Emerson Reading History

“Let it suffice that in the light of these two facts, namely, that the mind is One, and that nature is its correlative, history is to be read and written”

-Ralph Waldo Emerson

What are we to make of Emerson reading history? “There is a relation between the hours of our life and the centuries of time,” he writes in the third paragraph of “History,” the opening essay in in the First Series of essays published in 1841. His essay probes the relation between our lives and the past to build a case for reading and writing history “actively and not passively.”

For Emerson, the reading of history is an act designed to empower a reader, or in his words, “to esteem his own life the text, and books the commentary.” This is a radical proposition—should we have the ability to read it. It is a proposition that was radical in Emerson’s time as well as our own. What it really means to “live amid hallucinations,” as Emerson will say in his essay “Illusions,” is to live a life of unrealized potential. We read history to know our selves.

Early in the essay Emerson appears to reduce history to the interpretation of a single person. “All history becomes subjective; in other words, there is properly no history; only biography.” Yet to presume that he is endorsing a subjective approach to knowledge, or to knowing the past, is to misread Emerson. For as the essay goes on to elaborate, history will only come alive when we make the past a part of ourselves—for we are defined through the ongoing process of relating to the world around us. “Every mind must know the whole lesson for itself, — must go over the whole ground. What it does not see, what it does not live, it will not know,” Emerson writes. The challenge is to bring history alive in the present, to make it an inseparable part of our experience in the world. As Emerson explains, “All inquiry into antiquity, — all curiosity respecting the Pyramids, the excavated cities, Stonehenge, the Ohio Circles, Mexico, Memphis, — is the desire to do away this wild, savage, and preposterous There or Then, and introduce in its place the Here and the Now.”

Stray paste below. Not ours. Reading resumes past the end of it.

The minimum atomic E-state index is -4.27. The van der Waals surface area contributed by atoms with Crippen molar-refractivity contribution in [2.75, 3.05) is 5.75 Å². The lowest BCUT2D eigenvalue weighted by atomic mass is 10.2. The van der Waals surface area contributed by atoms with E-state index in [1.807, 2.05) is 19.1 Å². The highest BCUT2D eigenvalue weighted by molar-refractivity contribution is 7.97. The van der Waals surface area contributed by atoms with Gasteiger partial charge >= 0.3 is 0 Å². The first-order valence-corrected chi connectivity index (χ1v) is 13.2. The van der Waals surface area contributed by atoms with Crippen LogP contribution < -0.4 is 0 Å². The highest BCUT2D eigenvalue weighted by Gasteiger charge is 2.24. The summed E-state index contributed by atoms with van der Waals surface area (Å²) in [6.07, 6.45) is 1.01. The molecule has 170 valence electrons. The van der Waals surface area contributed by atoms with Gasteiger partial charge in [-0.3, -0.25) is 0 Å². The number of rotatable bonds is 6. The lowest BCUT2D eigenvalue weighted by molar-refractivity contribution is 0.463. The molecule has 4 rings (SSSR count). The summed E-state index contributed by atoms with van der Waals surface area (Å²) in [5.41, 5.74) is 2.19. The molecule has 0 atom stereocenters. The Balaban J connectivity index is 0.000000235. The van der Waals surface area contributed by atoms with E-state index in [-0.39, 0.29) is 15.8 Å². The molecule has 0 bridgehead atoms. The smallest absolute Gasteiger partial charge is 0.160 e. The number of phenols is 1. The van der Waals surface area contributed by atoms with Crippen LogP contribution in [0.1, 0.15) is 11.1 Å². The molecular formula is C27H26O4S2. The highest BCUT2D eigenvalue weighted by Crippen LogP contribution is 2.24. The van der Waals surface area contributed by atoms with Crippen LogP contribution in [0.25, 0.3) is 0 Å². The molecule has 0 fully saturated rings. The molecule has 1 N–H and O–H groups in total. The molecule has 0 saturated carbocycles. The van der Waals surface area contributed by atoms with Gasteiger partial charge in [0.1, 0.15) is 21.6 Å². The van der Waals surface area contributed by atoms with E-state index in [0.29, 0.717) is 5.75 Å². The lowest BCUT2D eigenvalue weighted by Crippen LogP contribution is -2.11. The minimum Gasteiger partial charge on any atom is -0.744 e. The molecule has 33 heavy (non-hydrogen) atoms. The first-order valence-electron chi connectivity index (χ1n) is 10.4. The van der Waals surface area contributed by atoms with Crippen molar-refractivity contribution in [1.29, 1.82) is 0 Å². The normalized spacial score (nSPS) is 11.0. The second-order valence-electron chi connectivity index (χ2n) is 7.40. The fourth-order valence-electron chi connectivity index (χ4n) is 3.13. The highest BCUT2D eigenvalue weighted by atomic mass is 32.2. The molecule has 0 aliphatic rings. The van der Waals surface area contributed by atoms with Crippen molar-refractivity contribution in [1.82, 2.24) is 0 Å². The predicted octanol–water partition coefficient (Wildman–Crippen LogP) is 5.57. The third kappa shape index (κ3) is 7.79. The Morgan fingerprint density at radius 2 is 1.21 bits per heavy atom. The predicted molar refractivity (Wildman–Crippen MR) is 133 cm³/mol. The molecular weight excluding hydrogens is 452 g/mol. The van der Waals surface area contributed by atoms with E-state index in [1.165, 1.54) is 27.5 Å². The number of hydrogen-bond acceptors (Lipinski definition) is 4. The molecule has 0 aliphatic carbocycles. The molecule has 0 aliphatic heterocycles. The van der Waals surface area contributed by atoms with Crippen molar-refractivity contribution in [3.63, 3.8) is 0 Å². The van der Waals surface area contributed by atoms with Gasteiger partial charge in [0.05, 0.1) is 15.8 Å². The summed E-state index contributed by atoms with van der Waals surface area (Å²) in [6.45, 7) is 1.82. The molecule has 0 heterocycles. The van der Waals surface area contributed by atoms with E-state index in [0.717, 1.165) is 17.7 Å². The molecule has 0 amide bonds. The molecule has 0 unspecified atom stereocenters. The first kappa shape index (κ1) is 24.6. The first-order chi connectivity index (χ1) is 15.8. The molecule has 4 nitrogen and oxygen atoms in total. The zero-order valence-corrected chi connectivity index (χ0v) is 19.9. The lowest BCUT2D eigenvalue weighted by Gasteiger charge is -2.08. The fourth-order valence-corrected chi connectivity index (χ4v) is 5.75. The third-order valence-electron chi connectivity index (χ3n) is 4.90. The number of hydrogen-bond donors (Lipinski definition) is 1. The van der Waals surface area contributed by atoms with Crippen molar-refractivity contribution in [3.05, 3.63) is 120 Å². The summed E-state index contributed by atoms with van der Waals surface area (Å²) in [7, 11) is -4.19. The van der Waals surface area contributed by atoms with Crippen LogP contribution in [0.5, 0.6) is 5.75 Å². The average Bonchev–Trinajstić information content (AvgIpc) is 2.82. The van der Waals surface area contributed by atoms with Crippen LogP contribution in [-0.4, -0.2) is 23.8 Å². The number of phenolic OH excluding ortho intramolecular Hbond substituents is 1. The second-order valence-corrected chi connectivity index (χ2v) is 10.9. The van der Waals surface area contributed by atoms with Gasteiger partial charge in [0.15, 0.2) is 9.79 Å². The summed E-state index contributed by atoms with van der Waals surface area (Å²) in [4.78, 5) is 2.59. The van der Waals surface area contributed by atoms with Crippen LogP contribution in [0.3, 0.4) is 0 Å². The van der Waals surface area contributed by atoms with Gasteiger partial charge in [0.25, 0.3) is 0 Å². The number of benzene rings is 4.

For Emerson, history is not limited to “the civil and metaphysical history of man.” For he also talks about natural history, the history of the external world:

But along with the civil and metaphysical history of man, another history goes daily forward, — that of the external world, — in which he is not less strictly implicated. He is the compend of time; he is also the correlative of nature. His power consists in the multitude of his affinities, in the fact that his life is intertwined with the whole chain of organic and inorganic being.

Whether or not we are studying cultural or natural history, we only come to know history when that knowledge becomes ourselves. “Civil and natural history, the history of art and of literature, must be explained from individual history, or must remain words.”

The essay “History” is a users guide to reading and writing history—to making history. For Emerson, in reading history actively we are engaging in the building of ourselves. That is to say, as a student of history, I release “the genius and creative principle of each and of all eras in my own mind.” When Emerson says at the end of the essay that a person is “a bundle of relations, a knot of roots, whose flower and fruitage is the world,” he means what he says.

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